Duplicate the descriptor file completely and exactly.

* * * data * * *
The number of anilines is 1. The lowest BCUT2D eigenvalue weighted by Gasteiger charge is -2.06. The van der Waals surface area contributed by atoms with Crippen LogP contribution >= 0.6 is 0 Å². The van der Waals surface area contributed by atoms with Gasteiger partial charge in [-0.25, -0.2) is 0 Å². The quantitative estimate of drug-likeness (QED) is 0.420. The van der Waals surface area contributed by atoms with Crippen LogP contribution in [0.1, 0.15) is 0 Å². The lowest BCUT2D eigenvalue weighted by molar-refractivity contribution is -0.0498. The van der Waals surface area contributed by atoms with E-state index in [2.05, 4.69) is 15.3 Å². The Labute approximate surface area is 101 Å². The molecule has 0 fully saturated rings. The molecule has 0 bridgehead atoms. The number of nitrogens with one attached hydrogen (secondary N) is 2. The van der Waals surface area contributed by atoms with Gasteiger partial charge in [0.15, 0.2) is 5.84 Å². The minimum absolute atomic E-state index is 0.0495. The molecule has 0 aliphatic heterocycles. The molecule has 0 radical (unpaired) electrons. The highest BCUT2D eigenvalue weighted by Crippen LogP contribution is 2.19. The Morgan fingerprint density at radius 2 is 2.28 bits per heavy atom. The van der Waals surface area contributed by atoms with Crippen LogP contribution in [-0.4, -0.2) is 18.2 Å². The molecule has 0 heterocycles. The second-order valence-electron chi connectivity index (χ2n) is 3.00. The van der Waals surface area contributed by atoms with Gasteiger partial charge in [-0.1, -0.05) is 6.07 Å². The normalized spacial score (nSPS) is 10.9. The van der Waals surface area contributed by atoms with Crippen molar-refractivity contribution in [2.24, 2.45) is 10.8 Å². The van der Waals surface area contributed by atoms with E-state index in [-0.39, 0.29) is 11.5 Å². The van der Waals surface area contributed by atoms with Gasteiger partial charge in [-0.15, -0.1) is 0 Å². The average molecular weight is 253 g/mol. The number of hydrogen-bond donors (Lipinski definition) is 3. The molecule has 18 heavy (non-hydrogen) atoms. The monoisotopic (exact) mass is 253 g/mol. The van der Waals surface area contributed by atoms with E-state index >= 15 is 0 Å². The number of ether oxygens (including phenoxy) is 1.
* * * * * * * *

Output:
The number of anilines is 1. The lowest BCUT2D eigenvalue weighted by Gasteiger charge is -2.06. The van der Waals surface area contributed by atoms with Crippen LogP contribution >= 0.6 is 0 Å². The van der Waals surface area contributed by atoms with Gasteiger partial charge in [-0.25, -0.2) is 0 Å². The quantitative estimate of drug-likeness (QED) is 0.420. The van der Waals surface area contributed by atoms with Crippen LogP contribution in [0.1, 0.15) is 0 Å². The lowest BCUT2D eigenvalue weighted by molar-refractivity contribution is -0.0498. The van der Waals surface area contributed by atoms with E-state index in [2.05, 4.69) is 15.3 Å². The Labute approximate surface area is 101 Å². The molecule has 0 fully saturated rings. The molecule has 0 bridgehead atoms. The number of nitrogens with one attached hydrogen (secondary N) is 2. The van der Waals surface area contributed by atoms with Gasteiger partial charge in [0.15, 0.2) is 5.84 Å². The minimum absolute atomic E-state index is 0.0495. The molecule has 0 aliphatic heterocycles. The molecule has 0 radical (unpaired) electrons. The highest BCUT2D eigenvalue weighted by Crippen LogP contribution is 2.19. The Morgan fingerprint density at radius 2 is 2.28 bits per heavy atom. The van der Waals surface area contributed by atoms with Crippen LogP contribution in [-0.4, -0.2) is 18.2 Å². The molecule has 0 heterocycles. The second-order valence-electron chi connectivity index (χ2n) is 3.00. The van der Waals surface area contributed by atoms with Gasteiger partial charge in [-0.1, -0.05) is 6.07 Å². The normalized spacial score (nSPS) is 10.9. The van der Waals surface area contributed by atoms with Crippen molar-refractivity contribution in [2.24, 2.45) is 10.8 Å². The van der Waals surface area contributed by atoms with E-state index in [-0.39, 0.29) is 11.5 Å². The van der Waals surface area contributed by atoms with Gasteiger partial charge in [-0.15, -0.1) is 0 Å². The average molecular weight is 253 g/mol. The number of hydrogen-bond donors (Lipinski definition) is 3. The molecule has 18 heavy (non-hydrogen) atoms. The monoisotopic (exact) mass is 253 g/mol. The van der Waals surface area contributed by atoms with E-state index >= 15 is 0 Å². The number of ether oxygens (including phenoxy) is 1.